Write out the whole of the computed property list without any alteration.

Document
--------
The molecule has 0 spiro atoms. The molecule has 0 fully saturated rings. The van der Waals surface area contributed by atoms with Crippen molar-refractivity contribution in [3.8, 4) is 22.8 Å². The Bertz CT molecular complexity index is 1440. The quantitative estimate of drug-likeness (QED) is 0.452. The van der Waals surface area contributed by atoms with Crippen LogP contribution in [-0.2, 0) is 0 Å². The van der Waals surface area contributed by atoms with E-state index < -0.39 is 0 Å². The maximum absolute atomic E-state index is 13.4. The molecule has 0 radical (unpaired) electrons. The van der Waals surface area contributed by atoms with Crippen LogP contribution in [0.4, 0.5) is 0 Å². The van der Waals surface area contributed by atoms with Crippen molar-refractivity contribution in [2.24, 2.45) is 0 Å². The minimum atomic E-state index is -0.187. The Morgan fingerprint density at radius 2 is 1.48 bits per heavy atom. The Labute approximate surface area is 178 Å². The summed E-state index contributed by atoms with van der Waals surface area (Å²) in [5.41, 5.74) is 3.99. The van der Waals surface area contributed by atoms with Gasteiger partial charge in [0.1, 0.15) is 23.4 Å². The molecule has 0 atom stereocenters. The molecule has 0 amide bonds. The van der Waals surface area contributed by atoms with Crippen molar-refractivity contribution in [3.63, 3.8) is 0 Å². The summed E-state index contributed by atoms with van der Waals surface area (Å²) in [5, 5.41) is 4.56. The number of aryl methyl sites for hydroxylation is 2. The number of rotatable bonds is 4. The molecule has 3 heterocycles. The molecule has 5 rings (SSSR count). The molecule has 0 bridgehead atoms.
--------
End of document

The molecule has 0 spiro atoms. The molecule has 0 fully saturated rings. The van der Waals surface area contributed by atoms with Crippen molar-refractivity contribution in [3.8, 4) is 22.8 Å². The Bertz CT molecular complexity index is 1440. The quantitative estimate of drug-likeness (QED) is 0.452. The van der Waals surface area contributed by atoms with Crippen LogP contribution in [-0.2, 0) is 0 Å². The van der Waals surface area contributed by atoms with E-state index < -0.39 is 0 Å². The maximum absolute atomic E-state index is 13.4. The molecule has 0 radical (unpaired) electrons. The van der Waals surface area contributed by atoms with Crippen LogP contribution in [0.4, 0.5) is 0 Å². The van der Waals surface area contributed by atoms with Crippen molar-refractivity contribution in [2.24, 2.45) is 0 Å². The minimum atomic E-state index is -0.187. The Morgan fingerprint density at radius 2 is 1.48 bits per heavy atom. The Labute approximate surface area is 178 Å². The summed E-state index contributed by atoms with van der Waals surface area (Å²) in [5.41, 5.74) is 3.99. The van der Waals surface area contributed by atoms with Gasteiger partial charge in [0.1, 0.15) is 23.4 Å². The molecule has 0 atom stereocenters. The molecule has 0 amide bonds. The van der Waals surface area contributed by atoms with Crippen molar-refractivity contribution in [3.63, 3.8) is 0 Å². The summed E-state index contributed by atoms with van der Waals surface area (Å²) in [5, 5.41) is 4.56. The number of aryl methyl sites for hydroxylation is 2. The number of rotatable bonds is 4. The molecule has 3 heterocycles. The molecule has 5 rings (SSSR count). The molecule has 0 bridgehead atoms.